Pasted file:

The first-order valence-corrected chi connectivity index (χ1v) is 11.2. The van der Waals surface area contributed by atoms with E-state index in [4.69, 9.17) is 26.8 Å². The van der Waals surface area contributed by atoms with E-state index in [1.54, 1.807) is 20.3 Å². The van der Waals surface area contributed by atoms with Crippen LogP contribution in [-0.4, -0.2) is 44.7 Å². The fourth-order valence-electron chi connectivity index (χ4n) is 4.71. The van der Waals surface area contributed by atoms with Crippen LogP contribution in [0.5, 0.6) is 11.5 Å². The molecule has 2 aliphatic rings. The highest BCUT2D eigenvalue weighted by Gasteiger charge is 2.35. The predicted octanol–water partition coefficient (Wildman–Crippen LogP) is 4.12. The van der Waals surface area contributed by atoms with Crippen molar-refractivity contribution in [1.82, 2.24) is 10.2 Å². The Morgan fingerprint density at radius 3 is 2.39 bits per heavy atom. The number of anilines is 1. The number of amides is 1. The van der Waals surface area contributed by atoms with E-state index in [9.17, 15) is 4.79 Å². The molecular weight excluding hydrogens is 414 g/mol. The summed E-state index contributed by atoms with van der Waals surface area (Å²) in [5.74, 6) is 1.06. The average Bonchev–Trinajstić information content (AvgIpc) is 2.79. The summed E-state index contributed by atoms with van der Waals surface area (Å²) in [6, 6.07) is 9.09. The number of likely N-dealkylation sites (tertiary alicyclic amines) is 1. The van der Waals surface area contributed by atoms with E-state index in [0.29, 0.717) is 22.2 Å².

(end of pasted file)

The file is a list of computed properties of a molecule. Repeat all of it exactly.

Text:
The first-order valence-corrected chi connectivity index (χ1v) is 11.2. The van der Waals surface area contributed by atoms with E-state index in [4.69, 9.17) is 26.8 Å². The van der Waals surface area contributed by atoms with E-state index in [1.54, 1.807) is 20.3 Å². The van der Waals surface area contributed by atoms with Crippen LogP contribution in [-0.4, -0.2) is 44.7 Å². The fourth-order valence-electron chi connectivity index (χ4n) is 4.71. The van der Waals surface area contributed by atoms with Crippen LogP contribution in [0.5, 0.6) is 11.5 Å². The molecule has 2 aliphatic rings. The highest BCUT2D eigenvalue weighted by Gasteiger charge is 2.35. The predicted octanol–water partition coefficient (Wildman–Crippen LogP) is 4.12. The van der Waals surface area contributed by atoms with Crippen molar-refractivity contribution in [1.82, 2.24) is 10.2 Å². The Morgan fingerprint density at radius 3 is 2.39 bits per heavy atom. The number of anilines is 1. The number of amides is 1. The van der Waals surface area contributed by atoms with E-state index in [9.17, 15) is 4.79 Å². The molecular weight excluding hydrogens is 414 g/mol. The summed E-state index contributed by atoms with van der Waals surface area (Å²) in [5.74, 6) is 1.06. The average Bonchev–Trinajstić information content (AvgIpc) is 2.79. The summed E-state index contributed by atoms with van der Waals surface area (Å²) in [6, 6.07) is 9.09. The number of likely N-dealkylation sites (tertiary alicyclic amines) is 1. The van der Waals surface area contributed by atoms with E-state index in [0.29, 0.717) is 22.2 Å².